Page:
Wishing you all a Great New Year & happy painting....

Friday, 30 December 2016

#151 1936 Daimler

A long break without posting, due to lots of family and friends descending over Christmas plus I've have had the lurgie again!

It's surprising how tricky it was to paint this! It was a commission, for a father of a bride this year (who you can see in the car) and given to her at Christmas as a surprise.

I enjoyed painting it, the first couple of sessions are simple, blocking in the main shapes from dark to light tone and then its gets harder as you add the details without making it tight and stale. For example the wheels took a whole day to paint!

The person who commission this painting is very pleased with the result, which makes me happy! 
Thought you'd like to see a progress of the painting stages....

Sunday, 18 December 2016

Speed Work & RBA

I have my sister here from South Africa at the moment but managed to do some painting over the last few days.

But first I want to say thank you for the lovely comments & emails I've had for my new website thank you!! Really pleased.

It's funny how things I set for my students often help me in different ways. I have started planning for the next term of work for them - looking at simplifying, paint aplication, tonal shapes...without fussing with detail too quickly.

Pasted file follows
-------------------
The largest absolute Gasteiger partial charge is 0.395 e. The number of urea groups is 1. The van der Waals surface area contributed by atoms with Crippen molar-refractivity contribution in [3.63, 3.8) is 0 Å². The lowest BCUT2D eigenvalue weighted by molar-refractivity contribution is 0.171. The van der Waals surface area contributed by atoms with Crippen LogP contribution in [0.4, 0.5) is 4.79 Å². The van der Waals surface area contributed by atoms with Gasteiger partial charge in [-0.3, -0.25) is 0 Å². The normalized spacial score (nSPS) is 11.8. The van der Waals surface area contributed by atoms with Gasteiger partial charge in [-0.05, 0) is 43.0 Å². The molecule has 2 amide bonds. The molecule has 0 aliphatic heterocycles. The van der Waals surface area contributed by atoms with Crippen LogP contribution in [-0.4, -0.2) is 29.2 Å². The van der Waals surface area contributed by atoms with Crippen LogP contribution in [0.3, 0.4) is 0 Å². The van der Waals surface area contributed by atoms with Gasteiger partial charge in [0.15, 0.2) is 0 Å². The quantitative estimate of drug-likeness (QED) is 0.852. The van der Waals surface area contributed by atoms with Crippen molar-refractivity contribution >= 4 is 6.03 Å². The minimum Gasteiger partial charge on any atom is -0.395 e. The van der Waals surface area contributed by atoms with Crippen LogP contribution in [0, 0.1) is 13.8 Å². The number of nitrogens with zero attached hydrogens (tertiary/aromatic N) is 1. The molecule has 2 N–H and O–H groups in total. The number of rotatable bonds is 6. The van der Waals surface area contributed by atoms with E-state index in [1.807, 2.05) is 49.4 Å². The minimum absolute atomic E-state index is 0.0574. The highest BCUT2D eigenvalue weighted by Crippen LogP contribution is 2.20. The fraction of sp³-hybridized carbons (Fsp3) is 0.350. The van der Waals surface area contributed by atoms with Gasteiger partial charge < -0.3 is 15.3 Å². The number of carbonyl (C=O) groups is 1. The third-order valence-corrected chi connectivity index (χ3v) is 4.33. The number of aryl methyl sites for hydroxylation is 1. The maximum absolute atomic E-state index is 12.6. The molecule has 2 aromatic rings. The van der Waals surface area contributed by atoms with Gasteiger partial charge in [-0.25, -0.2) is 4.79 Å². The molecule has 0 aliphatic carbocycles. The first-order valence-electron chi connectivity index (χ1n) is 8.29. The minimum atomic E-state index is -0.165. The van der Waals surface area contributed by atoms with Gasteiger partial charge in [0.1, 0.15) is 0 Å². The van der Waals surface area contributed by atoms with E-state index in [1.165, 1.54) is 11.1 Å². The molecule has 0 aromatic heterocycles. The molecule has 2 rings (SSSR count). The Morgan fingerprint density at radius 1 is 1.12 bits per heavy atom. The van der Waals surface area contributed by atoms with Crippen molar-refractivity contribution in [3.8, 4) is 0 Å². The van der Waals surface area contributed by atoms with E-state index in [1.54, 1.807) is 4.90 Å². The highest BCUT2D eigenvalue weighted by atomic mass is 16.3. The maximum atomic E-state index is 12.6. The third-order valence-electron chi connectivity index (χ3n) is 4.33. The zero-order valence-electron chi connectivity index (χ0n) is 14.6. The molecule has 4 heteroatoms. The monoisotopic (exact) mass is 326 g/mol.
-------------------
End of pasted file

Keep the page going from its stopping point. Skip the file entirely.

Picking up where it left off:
What you do is draw out 8 boxes 2.5-3" square and then do a mini painting in each no longer than 10 minutes! It's tough, because it's still a propper painting with all the same  elements involved.
For me it's helping to really hone my observation skills and translating it quickly onto a 2D surface. I want to speed up the time it takes to do a painting outside and this is an excellent way of practising for that. The idea I developed from Carol Marines Daily Painting book.
There is no time for procrastination of the hard areas, no time for day dreaming or being distracted! Just pure focus and a determined mark making, really helpful. I hope my students will find it useful too.

I did the apples first experimenting with moving it around, and as it's small there's no loss in messing up a big investment of a painting to try things out. I worked on paint application thick and thin, especially numbers 6 & 7. You can see how much I improved from the beginning to the end. Painting the apple once and then doing it again it's surprising how much you remember and do it more quickly, like learning the subject by doing a sketch before you start painting. If I changed the set up a little like turning the apple around, it slowed me down again.
I then tried a cermic pot, which was harder, I liked the apple shape better but the colour of the pot was nice! Also did it a bit bigger 3" square and 12 minutes long.

Other news....
I entered the Royal Society of British Artists (RBA) Open Exhibition at the Mall Galleries in London and have been selected for the first round! I have to take the painting below in January and they will decide if it makes it into the exhibtion. All things crossed :-)

Wednesday, 14 December 2016

New website launched today!

So excited to get this new website out there! Been working on it for about a month with an excellent web designer called Danny Fontaine (Fontaine Web Design) I highly recommend him.